6.Learn How to Sheet Mulch

Most avid gardeners amend their vegetable plot in the fall to get it ready for spring. This is usually done by planting cover crops throughout the winter or by sheet mulching: composting with layers. Sheet mulching can also be done over a lawn or a section of a lawn that you want to turn into a Victory Garden (planting edibles and ornamentals). Lose the lawn! Lawns are out. Food is in, baby! To sheet mulch, weed the section you're going to use or mow it down. Next, lay four layers of newspaper on top (black and white only). You could also use one layer of cardboard instead. Cover the newspaper with 2 inches of compost. Then cover it all with 3 to 6 inches of straw or wood chips. This will kill the weeds and grass and rile up the earthworms to get off their behinds and get busy tilling. Water periodically if there's no rain. By late spring or summer, organic matter will be decomposed and ready for you to start planting.

7. Honor thy Honeybee

Though worldwide honeybee health has been on the decline since the 1980s, it wasn't until the fall of 2006 that beekeepers nationwide began noticing honeybee colonies disappearing in large numbers. This syndrome is called Colony Collapse Disorder or CCD. Most entomologists agree that a combination of factors are involved: exposure to pesticides, industrialization, urbanization and disruption of habitat, water pollution, climate change, the Israeli Acute Paralysis Virus, the Varroa mite, and literally trucking bee hives around the world to pollinate crops.

Honeybees (Apis mellifera) are polylectic, which means they feed on just about anything that's blooming. Besides gathering nectar to produce honey, honeybees pollinate home gardens, orchards, wildlife habitat, and especially agricultural crops. We need them if we want to have food in the future so plant flowers that the queen bee and her worker bees like to visit: agastache, borage, bergamot, black-eyed Susan, calendula, California poppy, catnip, coffeeberry, coneflower, coreopsis, cosmos, forget-me-not, lavender, penstemon, rosemary, salvia, sunflower and verbena.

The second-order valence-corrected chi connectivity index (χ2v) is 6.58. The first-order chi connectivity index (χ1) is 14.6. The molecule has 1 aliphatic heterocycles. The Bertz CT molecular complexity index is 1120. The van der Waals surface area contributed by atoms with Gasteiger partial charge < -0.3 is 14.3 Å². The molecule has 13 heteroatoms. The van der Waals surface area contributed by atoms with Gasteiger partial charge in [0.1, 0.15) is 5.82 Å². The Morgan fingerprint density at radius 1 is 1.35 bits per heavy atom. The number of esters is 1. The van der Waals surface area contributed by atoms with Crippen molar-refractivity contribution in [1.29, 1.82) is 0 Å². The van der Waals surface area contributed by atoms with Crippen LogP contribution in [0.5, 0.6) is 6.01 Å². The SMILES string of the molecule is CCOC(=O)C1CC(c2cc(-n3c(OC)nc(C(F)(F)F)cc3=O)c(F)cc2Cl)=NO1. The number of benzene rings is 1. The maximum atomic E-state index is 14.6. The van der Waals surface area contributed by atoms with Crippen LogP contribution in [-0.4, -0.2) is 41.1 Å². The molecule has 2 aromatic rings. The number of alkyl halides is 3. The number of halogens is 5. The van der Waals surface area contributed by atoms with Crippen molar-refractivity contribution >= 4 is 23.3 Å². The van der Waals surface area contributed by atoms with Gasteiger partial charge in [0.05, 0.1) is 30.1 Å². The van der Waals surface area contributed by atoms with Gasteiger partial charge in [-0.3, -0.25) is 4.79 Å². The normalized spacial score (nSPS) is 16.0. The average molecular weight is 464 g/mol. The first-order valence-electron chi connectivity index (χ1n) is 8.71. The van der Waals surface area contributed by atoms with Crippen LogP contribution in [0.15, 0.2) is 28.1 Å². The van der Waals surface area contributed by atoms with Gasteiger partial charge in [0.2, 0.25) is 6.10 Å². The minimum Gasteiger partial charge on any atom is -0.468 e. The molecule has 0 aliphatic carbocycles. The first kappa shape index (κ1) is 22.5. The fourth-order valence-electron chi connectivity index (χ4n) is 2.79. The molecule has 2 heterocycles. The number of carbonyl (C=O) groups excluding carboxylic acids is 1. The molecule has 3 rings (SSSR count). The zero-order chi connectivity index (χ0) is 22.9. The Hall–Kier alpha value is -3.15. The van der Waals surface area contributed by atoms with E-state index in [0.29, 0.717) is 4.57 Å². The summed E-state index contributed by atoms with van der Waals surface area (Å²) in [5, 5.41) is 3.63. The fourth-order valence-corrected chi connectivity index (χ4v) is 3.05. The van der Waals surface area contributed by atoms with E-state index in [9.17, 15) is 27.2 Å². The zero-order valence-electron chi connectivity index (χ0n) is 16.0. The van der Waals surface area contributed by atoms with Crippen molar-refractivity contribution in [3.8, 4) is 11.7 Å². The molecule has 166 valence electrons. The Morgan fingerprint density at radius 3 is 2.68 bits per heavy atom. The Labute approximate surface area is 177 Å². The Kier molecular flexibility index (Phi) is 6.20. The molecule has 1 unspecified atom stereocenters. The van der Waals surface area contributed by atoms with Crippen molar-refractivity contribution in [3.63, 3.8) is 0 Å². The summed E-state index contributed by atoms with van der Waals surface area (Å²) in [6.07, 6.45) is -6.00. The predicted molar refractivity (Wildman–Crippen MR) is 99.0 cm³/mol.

Visit http://www.panna.org/blog/almond-joy-victory-bees to learn more about bees and pesticide poisoning.

Photo courtesy of Talking Dirt, Penguin Group, Author, Annie Spiegelman

8. Plant cover crops (and no, I don't mean pot.)

Growing cover crops (also called green manure) is the easiest way to add nutrients to your soil while making your garden look prolific and lush instead of fallow and futile during the winter months. Letting my garden rest during the dormant season just doesn't cut it for me. I need to know that everyone around me is multitasking 24/7. Organic farmers grow cover crops in orchards and fields, planting them in the fall, so they nourish the land before they plant their warm season commercial crops.